where is the trace of the perturbation to the FriedmanRobertsonWalker metric, and is the divergence of the fluid velocity. The key point is that for the case , there is no growing mode in , since the last term is always positive. Thus, models cannot be distinguished, regardless of the value of (this point is emphasized in Avelino for the case of the Chaplygin gas and CDM).
One can also argue qualitatively from equation (32) that the growth of density perturbations should become relatively insensitive to in the limit where is close to . This conclusion is borne out by detailed comparisons in the plane between models and the observations Bean ; Hannestad . These investigations show likelihood curves that are nearly independent of for near .
Note that barotropic models as a class can never be “ruled out” as long as CDM remains viable, since as a limiting case constantpressure barotropic models include CDM. We have shown ways, however, in which one can generally constrain the allowed parameter space for barotropic models. That said, all observationallyallowed barotropic models must approach the constantpressure model at high redshift, making them indistinguishable from CDM in this limit (save through the theoretical predictions for noted above).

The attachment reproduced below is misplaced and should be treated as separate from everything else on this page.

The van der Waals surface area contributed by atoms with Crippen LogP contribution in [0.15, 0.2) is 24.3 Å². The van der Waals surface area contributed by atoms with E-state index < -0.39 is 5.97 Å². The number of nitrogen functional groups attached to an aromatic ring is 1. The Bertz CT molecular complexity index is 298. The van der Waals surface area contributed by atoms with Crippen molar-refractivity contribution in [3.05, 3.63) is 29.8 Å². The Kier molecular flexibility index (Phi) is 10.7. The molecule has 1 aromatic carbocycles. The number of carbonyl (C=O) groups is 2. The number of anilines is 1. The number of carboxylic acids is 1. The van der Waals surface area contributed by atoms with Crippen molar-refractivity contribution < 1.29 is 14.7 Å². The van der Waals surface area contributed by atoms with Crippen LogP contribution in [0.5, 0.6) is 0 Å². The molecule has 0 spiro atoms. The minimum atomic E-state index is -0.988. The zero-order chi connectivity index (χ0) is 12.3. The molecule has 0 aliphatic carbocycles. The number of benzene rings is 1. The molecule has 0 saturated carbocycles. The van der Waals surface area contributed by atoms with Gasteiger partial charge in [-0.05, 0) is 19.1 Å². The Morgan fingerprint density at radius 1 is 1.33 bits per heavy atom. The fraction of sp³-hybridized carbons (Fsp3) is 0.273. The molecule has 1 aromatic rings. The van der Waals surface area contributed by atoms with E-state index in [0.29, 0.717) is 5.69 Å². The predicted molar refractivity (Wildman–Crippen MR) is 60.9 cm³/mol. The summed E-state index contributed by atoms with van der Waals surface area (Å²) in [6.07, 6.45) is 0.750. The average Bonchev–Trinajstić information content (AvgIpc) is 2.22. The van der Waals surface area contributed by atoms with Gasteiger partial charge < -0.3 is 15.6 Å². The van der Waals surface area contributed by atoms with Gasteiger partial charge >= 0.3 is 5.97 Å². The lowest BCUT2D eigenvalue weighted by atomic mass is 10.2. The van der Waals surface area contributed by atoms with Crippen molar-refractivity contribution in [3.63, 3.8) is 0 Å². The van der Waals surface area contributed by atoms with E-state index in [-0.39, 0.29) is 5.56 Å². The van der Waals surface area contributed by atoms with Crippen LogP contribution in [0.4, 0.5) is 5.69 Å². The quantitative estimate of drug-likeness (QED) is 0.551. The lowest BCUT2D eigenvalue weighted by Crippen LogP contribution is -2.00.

One can take this further and argue that barotropic models “predict” a value of near , in a way that quintessence models do not. Our argument is based on the upper bound on given by equation (10). This equation shows that, for barotropic models with nonnegative , the value of for the dark energy can never “loiter” at a value between and . While can lie near for arbitrarily long times in these models, once it begins to decrease toward , equation (10) puts a lower bound on the rate of decrease. Thus, one cannot have arbitrarily long periods in which has some value between and . The opposite is true in quintessence models; it is easy to construct such models (trackers) with roughly constant and equal to nearly any desired value Stein1 .
In terms of our aether decomposition, the slowest rate of decrease for occurs when . In this case, for example, decreases from to as the scale factor increases by about a factor of 4 (i.e. within 1.5 efolds). Other choices for the equation of state function can only produce a more rapid decrease in . Thus, in barotropic models, a value of between and must always be a transient phenomenon, leading to the argument that barotropic models “predict” a value of near (a prediction which would have been considerably more convincing had we made it a decade ago). Note that a attractor is also present in some unified models for dark matter and dark energy U1 ; U2 , although such unified models are outside the scope of our discussion.